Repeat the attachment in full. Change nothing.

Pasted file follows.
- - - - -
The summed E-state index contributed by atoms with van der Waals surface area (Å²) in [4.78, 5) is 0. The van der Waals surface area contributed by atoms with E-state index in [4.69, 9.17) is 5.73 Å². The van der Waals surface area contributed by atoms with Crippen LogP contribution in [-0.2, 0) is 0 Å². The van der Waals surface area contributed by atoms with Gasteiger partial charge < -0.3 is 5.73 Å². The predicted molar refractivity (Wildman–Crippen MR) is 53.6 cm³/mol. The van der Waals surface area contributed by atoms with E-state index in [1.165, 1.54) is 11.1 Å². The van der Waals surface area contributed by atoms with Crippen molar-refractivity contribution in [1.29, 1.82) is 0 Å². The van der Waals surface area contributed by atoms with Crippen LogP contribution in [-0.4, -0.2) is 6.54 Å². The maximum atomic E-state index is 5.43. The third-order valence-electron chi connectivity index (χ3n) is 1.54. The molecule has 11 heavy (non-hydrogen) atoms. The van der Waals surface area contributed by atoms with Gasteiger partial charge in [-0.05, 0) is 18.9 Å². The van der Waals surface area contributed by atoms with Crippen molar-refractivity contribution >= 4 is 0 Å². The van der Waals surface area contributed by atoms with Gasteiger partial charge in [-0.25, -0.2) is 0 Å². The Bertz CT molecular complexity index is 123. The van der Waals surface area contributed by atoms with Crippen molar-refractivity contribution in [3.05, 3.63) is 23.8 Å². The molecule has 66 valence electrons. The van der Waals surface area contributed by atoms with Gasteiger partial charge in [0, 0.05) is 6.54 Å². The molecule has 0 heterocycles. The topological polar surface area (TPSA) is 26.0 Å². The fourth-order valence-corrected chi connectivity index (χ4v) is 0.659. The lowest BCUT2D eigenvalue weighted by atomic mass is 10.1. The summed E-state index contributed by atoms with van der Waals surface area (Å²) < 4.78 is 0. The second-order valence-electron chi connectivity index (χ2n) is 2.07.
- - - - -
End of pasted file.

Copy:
The summed E-state index contributed by atoms with van der Waals surface area (Å²) in [4.78, 5) is 0. The van der Waals surface area contributed by atoms with E-state index in [4.69, 9.17) is 5.73 Å². The van der Waals surface area contributed by atoms with Crippen LogP contribution in [-0.2, 0) is 0 Å². The van der Waals surface area contributed by atoms with Gasteiger partial charge < -0.3 is 5.73 Å². The predicted molar refractivity (Wildman–Crippen MR) is 53.6 cm³/mol. The van der Waals surface area contributed by atoms with E-state index in [1.165, 1.54) is 11.1 Å². The van der Waals surface area contributed by atoms with Crippen molar-refractivity contribution in [1.29, 1.82) is 0 Å². The van der Waals surface area contributed by atoms with Crippen LogP contribution in [-0.4, -0.2) is 6.54 Å². The maximum atomic E-state index is 5.43. The third-order valence-electron chi connectivity index (χ3n) is 1.54. The molecule has 11 heavy (non-hydrogen) atoms. The van der Waals surface area contributed by atoms with Gasteiger partial charge in [-0.05, 0) is 18.9 Å². The van der Waals surface area contributed by atoms with Crippen molar-refractivity contribution >= 4 is 0 Å². The van der Waals surface area contributed by atoms with Gasteiger partial charge in [-0.25, -0.2) is 0 Å². The Bertz CT molecular complexity index is 123. The van der Waals surface area contributed by atoms with Crippen molar-refractivity contribution in [3.05, 3.63) is 23.8 Å². The molecule has 66 valence electrons. The van der Waals surface area contributed by atoms with Gasteiger partial charge in [0, 0.05) is 6.54 Å². The molecule has 0 heterocycles. The topological polar surface area (TPSA) is 26.0 Å². The fourth-order valence-corrected chi connectivity index (χ4v) is 0.659. The lowest BCUT2D eigenvalue weighted by atomic mass is 10.1. The summed E-state index contributed by atoms with van der Waals surface area (Å²) < 4.78 is 0. The second-order valence-electron chi connectivity index (χ2n) is 2.07.